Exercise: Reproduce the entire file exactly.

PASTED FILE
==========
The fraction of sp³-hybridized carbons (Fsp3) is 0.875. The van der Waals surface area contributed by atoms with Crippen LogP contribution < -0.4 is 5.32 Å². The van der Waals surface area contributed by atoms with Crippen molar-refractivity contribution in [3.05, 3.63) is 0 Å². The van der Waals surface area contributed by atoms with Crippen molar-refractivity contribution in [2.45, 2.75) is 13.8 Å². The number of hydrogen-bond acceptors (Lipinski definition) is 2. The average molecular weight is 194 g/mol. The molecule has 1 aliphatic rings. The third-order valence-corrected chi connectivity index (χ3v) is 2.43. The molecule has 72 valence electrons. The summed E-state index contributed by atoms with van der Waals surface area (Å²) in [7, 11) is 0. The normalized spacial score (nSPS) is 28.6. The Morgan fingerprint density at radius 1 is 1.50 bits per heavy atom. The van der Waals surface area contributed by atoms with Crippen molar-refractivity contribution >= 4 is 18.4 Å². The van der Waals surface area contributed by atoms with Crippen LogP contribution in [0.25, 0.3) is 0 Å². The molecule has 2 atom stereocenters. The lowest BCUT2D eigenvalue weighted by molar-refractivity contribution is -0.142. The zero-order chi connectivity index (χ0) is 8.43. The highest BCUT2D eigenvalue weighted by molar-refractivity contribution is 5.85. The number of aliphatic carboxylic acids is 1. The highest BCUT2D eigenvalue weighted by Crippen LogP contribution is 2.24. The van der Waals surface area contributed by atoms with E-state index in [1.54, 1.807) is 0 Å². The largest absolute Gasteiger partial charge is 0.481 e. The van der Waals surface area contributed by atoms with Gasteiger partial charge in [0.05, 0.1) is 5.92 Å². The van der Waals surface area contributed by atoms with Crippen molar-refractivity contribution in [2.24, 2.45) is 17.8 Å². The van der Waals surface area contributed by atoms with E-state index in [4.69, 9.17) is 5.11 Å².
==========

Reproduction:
The fraction of sp³-hybridized carbons (Fsp3) is 0.875. The van der Waals surface area contributed by atoms with Crippen LogP contribution < -0.4 is 5.32 Å². The van der Waals surface area contributed by atoms with Crippen molar-refractivity contribution in [3.05, 3.63) is 0 Å². The van der Waals surface area contributed by atoms with Crippen molar-refractivity contribution in [2.45, 2.75) is 13.8 Å². The number of hydrogen-bond acceptors (Lipinski definition) is 2. The average molecular weight is 194 g/mol. The molecule has 1 aliphatic rings. The third-order valence-corrected chi connectivity index (χ3v) is 2.43. The molecule has 72 valence electrons. The summed E-state index contributed by atoms with van der Waals surface area (Å²) in [7, 11) is 0. The normalized spacial score (nSPS) is 28.6. The Morgan fingerprint density at radius 1 is 1.50 bits per heavy atom. The van der Waals surface area contributed by atoms with Crippen molar-refractivity contribution >= 4 is 18.4 Å². The van der Waals surface area contributed by atoms with Crippen LogP contribution in [0.25, 0.3) is 0 Å². The molecule has 2 atom stereocenters. The lowest BCUT2D eigenvalue weighted by molar-refractivity contribution is -0.142. The zero-order chi connectivity index (χ0) is 8.43. The highest BCUT2D eigenvalue weighted by molar-refractivity contribution is 5.85. The number of aliphatic carboxylic acids is 1. The highest BCUT2D eigenvalue weighted by Crippen LogP contribution is 2.24. The van der Waals surface area contributed by atoms with E-state index in [1.54, 1.807) is 0 Å². The largest absolute Gasteiger partial charge is 0.481 e. The van der Waals surface area contributed by atoms with Gasteiger partial charge in [0.05, 0.1) is 5.92 Å². The van der Waals surface area contributed by atoms with Crippen molar-refractivity contribution in [2.24, 2.45) is 17.8 Å². The van der Waals surface area contributed by atoms with E-state index in [4.69, 9.17) is 5.11 Å².